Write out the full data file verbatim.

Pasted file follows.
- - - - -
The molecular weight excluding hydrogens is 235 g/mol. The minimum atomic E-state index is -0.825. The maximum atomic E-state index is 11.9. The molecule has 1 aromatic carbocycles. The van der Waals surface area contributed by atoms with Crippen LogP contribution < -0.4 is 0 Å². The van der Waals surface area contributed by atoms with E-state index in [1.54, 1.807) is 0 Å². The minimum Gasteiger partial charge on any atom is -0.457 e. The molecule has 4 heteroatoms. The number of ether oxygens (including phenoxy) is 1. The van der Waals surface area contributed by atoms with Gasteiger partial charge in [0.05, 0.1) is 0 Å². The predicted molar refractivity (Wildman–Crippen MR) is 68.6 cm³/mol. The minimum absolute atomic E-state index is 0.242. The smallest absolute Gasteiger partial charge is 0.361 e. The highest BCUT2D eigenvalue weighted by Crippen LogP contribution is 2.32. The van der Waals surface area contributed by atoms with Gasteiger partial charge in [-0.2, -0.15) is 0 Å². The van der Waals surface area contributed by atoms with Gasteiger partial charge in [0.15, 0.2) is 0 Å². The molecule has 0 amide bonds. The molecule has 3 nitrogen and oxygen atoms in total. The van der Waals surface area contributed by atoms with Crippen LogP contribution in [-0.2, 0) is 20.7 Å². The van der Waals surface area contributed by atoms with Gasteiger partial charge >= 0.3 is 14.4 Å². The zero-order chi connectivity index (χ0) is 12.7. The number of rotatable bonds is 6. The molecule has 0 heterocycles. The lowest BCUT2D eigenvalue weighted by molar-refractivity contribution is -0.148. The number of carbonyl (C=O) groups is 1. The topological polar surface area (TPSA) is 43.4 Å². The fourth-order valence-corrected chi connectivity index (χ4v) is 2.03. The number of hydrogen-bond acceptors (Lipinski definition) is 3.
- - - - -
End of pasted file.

The molecular weight excluding hydrogens is 235 g/mol. The minimum atomic E-state index is -0.825. The maximum atomic E-state index is 11.9. The molecule has 1 aromatic carbocycles. The van der Waals surface area contributed by atoms with Crippen LogP contribution < -0.4 is 0 Å². The van der Waals surface area contributed by atoms with E-state index in [1.54, 1.807) is 0 Å². The minimum Gasteiger partial charge on any atom is -0.457 e. The molecule has 4 heteroatoms. The number of ether oxygens (including phenoxy) is 1. The van der Waals surface area contributed by atoms with Gasteiger partial charge in [0.05, 0.1) is 0 Å². The predicted molar refractivity (Wildman–Crippen MR) is 68.6 cm³/mol. The minimum absolute atomic E-state index is 0.242. The smallest absolute Gasteiger partial charge is 0.361 e. The highest BCUT2D eigenvalue weighted by Crippen LogP contribution is 2.32. The van der Waals surface area contributed by atoms with Gasteiger partial charge in [-0.2, -0.15) is 0 Å². The van der Waals surface area contributed by atoms with Gasteiger partial charge in [0.15, 0.2) is 0 Å². The molecule has 0 amide bonds. The molecule has 3 nitrogen and oxygen atoms in total. The van der Waals surface area contributed by atoms with Crippen LogP contribution in [-0.2, 0) is 20.7 Å². The van der Waals surface area contributed by atoms with Gasteiger partial charge >= 0.3 is 14.4 Å². The zero-order chi connectivity index (χ0) is 12.7. The number of rotatable bonds is 6. The molecule has 0 heterocycles. The lowest BCUT2D eigenvalue weighted by molar-refractivity contribution is -0.148. The number of carbonyl (C=O) groups is 1. The topological polar surface area (TPSA) is 43.4 Å². The fourth-order valence-corrected chi connectivity index (χ4v) is 2.03. The number of hydrogen-bond acceptors (Lipinski definition) is 3.